We went out together as a family before we left for Japan. The speck in the distance is Middle Son: Eldest and Youngest were halfway home already.

Five more days…


Inside the Shinkansen (“Bullet train”). Notice vast amount of legroom between seats.

At any given moment our local council are usually making a hole somewhere so it was inevitable that sooner or later I’d come across one on the way to college and back, but now they’ve excelled themselves and are turning several sections of the town into holes in the ground at once so we can all get a bit of the fun: riding home is currently a Tour de Road works.

One of these happens to be a main road towards Stuttgart, meaning that all those Very Important Drivers rushing into the city may be inconvenienced. This of course is a Bad Thing. The problem, as it was explained to me, is that people rushing through a village at slightly more than the speed limit are much more likely to stop and spend money at the local shops than people walking. Obviously*. Therefore we must be very, very, nice to the Very Important Drivers and not cause them to slow down or they may go away, in which case the village economy will collapse.

To avoid this there has been a no-expense-spared information campaign for the Very Important Drivers so they don’t get confused by the new signs or upset by having to go a tiny bit slower, with front-page newspaper articles showing detailed maps of the town and alternative routes, and massive information boards showing a very rough sketch of a broad tree-lined avenue with wide pavements and lots of pedestrians and busses, and just in case any Very Important Drivers get concerned at the amount of provision for Non-Motorists, an information panel making it clear that “The intention is not to reduce the number of cars travelling through the town”. Translation: “We wouldn’t dream of impeding your mighty progress, mister Very Important Driver. Sir”.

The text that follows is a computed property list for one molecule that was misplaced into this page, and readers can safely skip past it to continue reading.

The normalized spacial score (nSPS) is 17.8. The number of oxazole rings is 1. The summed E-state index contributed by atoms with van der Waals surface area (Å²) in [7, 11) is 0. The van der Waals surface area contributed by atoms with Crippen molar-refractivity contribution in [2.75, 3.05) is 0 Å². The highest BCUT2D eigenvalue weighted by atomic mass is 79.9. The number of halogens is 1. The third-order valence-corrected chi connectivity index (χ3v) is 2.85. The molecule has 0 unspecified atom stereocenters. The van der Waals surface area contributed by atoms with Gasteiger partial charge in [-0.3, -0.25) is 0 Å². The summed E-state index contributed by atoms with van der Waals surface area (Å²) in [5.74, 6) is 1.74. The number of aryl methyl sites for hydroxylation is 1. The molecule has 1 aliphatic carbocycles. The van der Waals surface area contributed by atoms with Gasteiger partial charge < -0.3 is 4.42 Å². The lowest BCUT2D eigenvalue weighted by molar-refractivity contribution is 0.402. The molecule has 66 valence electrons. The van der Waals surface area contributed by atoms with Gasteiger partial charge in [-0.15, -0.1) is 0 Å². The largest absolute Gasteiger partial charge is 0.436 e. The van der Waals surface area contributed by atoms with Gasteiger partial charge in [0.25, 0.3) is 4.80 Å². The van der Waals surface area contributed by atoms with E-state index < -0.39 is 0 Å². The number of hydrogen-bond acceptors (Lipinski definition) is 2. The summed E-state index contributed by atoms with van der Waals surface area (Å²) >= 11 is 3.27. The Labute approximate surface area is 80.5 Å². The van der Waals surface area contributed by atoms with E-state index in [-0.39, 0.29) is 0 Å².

Just to make sure that the VID’s don’t get inconvenienced on their carefully signposted and mapped diversion route, the local bus is no longer allowed to stop there, because people in busses are, well, people in busses, and obviously cannot be allowed to delay cars.

In theory of course, this makes my life easier because I’m riding in the section of town where the diversion is in force, but what our local council forgot -possibly because they think it is still the 1970′s- that drivers have navigators in their cars now, and they very quickly worked out that the diversion wasn’t quite the shortest route around the closed road. Now, residential streets are full of big cars racing about, their drivers intensely focused on pressing the buttons on the little screen in front of them.

Having made it through all this I finally make it down the traffic free section of the way home on a Feldweg, a surfaced farm route open to bicycles and pedestrians, which suprise suprise, the council is also digging up with enthusiasm. Here’s how much warning we got:


That’s it: a fence across the road. Well, and a computer printed piece of paper with an arrow drawn on it a bit further back. Obviously there’s no point in spending money on anything more than that, as there are only non-motorists here.

After a lot of pressure the council grudgingly added a diversionary route. You can see it in the picture below. The contractors then made the hole bigger and dug the new path up again.


I think we can understand where non-motorists stand in our local councils list of priorities.

In this context, when a car came barreling past the “no motorised vehicles” sign at the end of the Feldweg, and bullied their way through the non-motorists all the way between the two villages, only to come to a grinding halt at the gap between the fence and a tree that non-motorists can squeeze through, I was very sympathetic and didn’t laugh. Much.

*Especially as there are very few people walking these days because it is so unpleasant with all the traffic, so we need to encourage the traffic to keep the shops open. Obviously.


Sometimes I have to bring my work home with me. This is a holder for large steel rings, as used in some of our machines. I’m not sure what use such a thing would have at home, but there we go.

We are making a chair this week. This presents interesting logistical challenges.

More useful, though.


Trying to keep three hyperactive boys occupied on weekends can be difficult: there is only so much imaginative fun to be gained from our garden.

One of our favourite alternative places is a local play area which thankfully has more than the usual swings and roundabouts, but things like towers to climb and trampolines to bounce on. It also has a big water play area where Youngest Son is turning a water wheel and hiding from the camera.


Meanwhile downstream, the older brothers are working on some serious water management and mud pie construction.